As the series’ opening piece puts it:
Northern Delaware is home to some of the worst chemical dumping grounds in America, a legacy of broken promises and corporate misdeeds. Regulators working for Delaware and the U.S. Environmental Protection Agency have long claimed that the deep clay layers above the aquifer protected it from the foul waters discharged by chemical and petroleum manufacturers.
Those assurances have proved false.
The protective layer over the aquifer, scientists now say, is full of holes.
It’s worrisome that in our rapidly shifting media landscape fewer and fewer news outlets have the ability and will to set a reporter to work for a year on a project of this scope, but encouraging that the 116,000-circulation News Journal could and did pull it off.
EWG offers its kudos to reporter Jeff Montgomery and to The News Journal’s editors and publisher.
|Posted by Pat Connor on June 5, 2011 at 5:41 PM||comments (0)|
A golf course at Newport Country Club in Newport, Ark., is covered by floodwater Thursday, May 5.
Floodwaters create new water hazard at Newport Country Club:
Rich Shulman writes
Who says Mother Nature doesn't have a sense of humor?
|Posted by Pat Connor on June 5, 2011 at 5:35 PM||comments (0)|
LOMA LINDA, CA — Drinking high levels of water can significantly reduce the risk of coronary heart disease, say researchers at Loma Linda University.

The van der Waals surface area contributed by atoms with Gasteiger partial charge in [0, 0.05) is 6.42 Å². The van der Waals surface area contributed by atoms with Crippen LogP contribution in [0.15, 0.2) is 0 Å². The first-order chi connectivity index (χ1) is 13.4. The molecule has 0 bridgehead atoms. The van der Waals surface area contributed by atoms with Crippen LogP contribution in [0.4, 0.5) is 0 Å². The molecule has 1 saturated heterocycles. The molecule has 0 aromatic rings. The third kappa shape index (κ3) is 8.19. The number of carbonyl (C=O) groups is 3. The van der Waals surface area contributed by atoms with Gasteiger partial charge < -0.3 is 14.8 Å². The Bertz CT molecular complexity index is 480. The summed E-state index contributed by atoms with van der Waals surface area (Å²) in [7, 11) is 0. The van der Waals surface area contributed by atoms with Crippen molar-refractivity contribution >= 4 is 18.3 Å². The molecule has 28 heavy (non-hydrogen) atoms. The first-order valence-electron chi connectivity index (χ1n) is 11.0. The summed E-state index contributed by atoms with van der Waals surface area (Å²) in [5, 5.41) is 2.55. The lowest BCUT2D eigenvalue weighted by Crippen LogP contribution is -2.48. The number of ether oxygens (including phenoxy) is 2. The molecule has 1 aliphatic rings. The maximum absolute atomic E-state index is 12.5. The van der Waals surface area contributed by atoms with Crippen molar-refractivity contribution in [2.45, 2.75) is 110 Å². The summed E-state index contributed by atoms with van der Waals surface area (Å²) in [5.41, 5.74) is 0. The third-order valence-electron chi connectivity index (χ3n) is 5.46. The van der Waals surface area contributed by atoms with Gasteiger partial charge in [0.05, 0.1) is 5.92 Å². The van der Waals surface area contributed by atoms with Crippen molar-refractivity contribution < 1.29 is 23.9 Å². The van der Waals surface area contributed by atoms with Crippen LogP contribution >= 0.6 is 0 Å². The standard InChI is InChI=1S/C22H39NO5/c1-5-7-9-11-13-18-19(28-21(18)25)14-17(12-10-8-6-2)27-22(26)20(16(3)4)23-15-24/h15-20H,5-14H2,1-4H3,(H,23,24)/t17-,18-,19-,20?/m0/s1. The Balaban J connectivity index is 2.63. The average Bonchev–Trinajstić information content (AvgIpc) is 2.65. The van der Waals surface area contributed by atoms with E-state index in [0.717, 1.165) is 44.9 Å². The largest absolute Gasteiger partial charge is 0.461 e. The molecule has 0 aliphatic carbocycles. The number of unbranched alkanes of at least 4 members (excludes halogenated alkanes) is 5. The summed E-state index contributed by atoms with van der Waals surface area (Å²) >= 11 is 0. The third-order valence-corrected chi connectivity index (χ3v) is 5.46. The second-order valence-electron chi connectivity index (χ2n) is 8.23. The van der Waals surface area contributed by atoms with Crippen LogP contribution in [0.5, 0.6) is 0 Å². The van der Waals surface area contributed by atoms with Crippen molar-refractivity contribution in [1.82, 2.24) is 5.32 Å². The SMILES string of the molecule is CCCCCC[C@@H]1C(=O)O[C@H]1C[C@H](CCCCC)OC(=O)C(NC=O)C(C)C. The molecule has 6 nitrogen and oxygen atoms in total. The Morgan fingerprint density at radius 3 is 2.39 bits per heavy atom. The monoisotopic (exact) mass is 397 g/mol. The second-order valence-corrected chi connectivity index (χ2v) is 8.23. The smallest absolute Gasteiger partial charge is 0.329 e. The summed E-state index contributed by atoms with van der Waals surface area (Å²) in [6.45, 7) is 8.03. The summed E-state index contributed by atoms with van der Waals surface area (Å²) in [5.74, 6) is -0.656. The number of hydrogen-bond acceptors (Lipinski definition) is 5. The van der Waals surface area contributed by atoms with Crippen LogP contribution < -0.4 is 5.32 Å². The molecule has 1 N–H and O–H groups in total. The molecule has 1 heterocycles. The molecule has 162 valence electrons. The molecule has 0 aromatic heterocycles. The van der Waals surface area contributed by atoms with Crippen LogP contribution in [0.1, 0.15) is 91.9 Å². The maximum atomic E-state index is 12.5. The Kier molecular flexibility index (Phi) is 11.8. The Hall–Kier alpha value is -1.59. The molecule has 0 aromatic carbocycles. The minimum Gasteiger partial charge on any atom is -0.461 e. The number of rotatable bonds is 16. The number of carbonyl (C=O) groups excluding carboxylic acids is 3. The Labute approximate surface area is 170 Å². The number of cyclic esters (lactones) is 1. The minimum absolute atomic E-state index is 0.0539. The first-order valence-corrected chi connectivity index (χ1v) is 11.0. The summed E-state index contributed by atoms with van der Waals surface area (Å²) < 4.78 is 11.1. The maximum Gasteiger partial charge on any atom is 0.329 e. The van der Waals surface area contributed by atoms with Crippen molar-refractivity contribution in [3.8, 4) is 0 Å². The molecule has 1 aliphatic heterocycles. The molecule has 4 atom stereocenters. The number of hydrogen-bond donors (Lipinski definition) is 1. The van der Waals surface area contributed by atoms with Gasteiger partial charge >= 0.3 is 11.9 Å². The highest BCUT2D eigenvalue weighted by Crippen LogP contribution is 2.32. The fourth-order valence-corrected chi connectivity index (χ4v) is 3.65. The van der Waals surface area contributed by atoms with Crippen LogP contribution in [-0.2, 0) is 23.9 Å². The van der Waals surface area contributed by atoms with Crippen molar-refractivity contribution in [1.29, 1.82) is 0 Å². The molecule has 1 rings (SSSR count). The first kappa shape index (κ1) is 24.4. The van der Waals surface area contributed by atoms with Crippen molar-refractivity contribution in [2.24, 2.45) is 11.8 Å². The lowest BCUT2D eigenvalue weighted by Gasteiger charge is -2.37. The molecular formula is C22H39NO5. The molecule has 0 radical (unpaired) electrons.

Officials at the college said the results of a study to be published in the American Journal of Epidemiology reveal that drinking high amounts of plain water is as important as exercise, diet, or not smoking in preventing coronary heart disease.
"Basically, not drinking enough water can be as harmful to your heart as smoking," said Dr. Jacqueline Chan, principle investigator and lead author of the article.
The study found that California Seventh-day Adventists who drink five or more glasses of plain water a day have a much lower risk of fatal coronary heart disease compared to those who drink less than two glasses per day.
The study, "Water, Other Fluids, and Fatal Coronary Heart Disease," indicates that things like whole blood viscosity and plasma viscosity, which are considered independent risk factors for coronary heart disease, can be elevated by dehydration.
The water study is part of the original Adventist Health Study, which began in 1973. Both researchers are also coinvestigators for the new Adventist Health Study.
While not as glamorous, the degree of benefit from drinking plain water reportedly surpasses drinking a moderate amount of alcohol, taking aspirin, and other preventive measures, with none of the adverse side effects.
Reprinted from Water Technology. May 2002.